An independent review of the NDIS is due to report by the end of October 2023 with pressure on costs and growth to ensure sustainability. But enabling people to communicate and exercise choice demands we design and resource accessible communication environments.

What’s it like to live with a communication disability?

Every day, people experience barriers to receiving and sharing information. These barriers can affect how they engage in meaningful interactions and how safe they feel. Inadequate communication accommodations can lead to difficulties accessing health care, using public transport, even ordering a coffee.

The disability royal commission exposed failures that have caused immense harm. The agency of people living with communication disability has not been respected, with devastating consequences.

Communication barriers exist within the context of high rates of abuse, violence and deprivation of basic needs, including food, shelter, or assistive aids. These rates are almost double those reported for people living without disability.

What is communication access?

Communication access occurs when everyone can meaningfully access information and get their message across. The commission called it “a critical safeguard against violence, abuse, neglect and exploitation.”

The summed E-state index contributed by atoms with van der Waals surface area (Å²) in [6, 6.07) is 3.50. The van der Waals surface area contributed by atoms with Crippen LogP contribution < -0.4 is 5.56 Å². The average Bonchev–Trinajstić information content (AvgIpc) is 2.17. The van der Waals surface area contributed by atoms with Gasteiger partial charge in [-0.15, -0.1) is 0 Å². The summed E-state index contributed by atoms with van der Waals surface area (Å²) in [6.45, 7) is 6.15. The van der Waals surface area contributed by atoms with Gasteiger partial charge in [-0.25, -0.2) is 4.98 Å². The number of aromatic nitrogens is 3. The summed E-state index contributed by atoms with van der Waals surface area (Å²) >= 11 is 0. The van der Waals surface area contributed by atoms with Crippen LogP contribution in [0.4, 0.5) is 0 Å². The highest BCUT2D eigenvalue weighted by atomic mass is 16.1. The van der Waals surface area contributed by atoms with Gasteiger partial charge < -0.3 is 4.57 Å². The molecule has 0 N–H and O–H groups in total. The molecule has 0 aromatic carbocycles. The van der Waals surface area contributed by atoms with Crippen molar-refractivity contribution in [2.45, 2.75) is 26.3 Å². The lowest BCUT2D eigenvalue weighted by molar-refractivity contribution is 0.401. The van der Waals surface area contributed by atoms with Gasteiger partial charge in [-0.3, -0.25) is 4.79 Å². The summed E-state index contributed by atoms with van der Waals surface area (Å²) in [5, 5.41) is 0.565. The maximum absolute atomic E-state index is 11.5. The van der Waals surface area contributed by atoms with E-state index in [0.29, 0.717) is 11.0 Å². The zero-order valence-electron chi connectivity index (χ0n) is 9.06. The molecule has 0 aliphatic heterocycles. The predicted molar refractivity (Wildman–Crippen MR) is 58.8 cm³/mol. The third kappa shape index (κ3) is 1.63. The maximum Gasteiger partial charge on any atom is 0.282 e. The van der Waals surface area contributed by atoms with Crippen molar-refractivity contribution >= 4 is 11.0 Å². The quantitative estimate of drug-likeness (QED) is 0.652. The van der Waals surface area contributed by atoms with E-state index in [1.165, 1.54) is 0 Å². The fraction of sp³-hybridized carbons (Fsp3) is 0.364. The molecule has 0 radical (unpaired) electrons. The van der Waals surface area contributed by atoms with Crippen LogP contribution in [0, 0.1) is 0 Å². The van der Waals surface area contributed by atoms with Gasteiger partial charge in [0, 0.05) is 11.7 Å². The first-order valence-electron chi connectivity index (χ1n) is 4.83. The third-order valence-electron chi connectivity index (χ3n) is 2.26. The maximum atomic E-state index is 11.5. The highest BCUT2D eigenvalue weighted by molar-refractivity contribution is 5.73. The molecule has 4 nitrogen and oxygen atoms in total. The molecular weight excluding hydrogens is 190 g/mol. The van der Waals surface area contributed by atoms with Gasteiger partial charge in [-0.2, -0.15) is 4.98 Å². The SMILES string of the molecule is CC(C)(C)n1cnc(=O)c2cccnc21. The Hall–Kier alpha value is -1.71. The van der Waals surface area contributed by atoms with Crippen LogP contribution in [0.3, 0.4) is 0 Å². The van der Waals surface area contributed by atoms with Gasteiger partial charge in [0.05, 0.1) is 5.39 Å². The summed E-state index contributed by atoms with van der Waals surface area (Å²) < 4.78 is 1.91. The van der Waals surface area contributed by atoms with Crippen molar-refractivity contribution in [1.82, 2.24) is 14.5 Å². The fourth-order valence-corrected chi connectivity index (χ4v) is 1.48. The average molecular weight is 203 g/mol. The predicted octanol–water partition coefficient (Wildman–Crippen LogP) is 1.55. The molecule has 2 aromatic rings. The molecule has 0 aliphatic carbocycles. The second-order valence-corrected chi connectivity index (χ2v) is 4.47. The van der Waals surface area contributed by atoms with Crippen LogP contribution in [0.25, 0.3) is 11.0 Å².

Yet common approaches to communication accessibility—including those used by government bodies such as the National Disability Insurance Agency (which administers the NDIS)—have limited value.

The commonly applied Easy Read format—which combines text with layout and imagery to explain information—for example, lacks standardized design principles. It is only useful for supporting specific groups.

Universal design principles go someway in supporting agency for people with communication disability. These principles aim to recognize, value and accommodate a broad range of users of specific products or environments. But tailored attention to individual communicative requirements is essential too.

What should happen next?

There have been calls to enhance communication access for many years. While the commission’s recommendations are an important step, the real challenge lies ahead.

The government taskforce charged with acting on the commission’s recommendations should begin by acknowledging the expertise of people with communicative disability.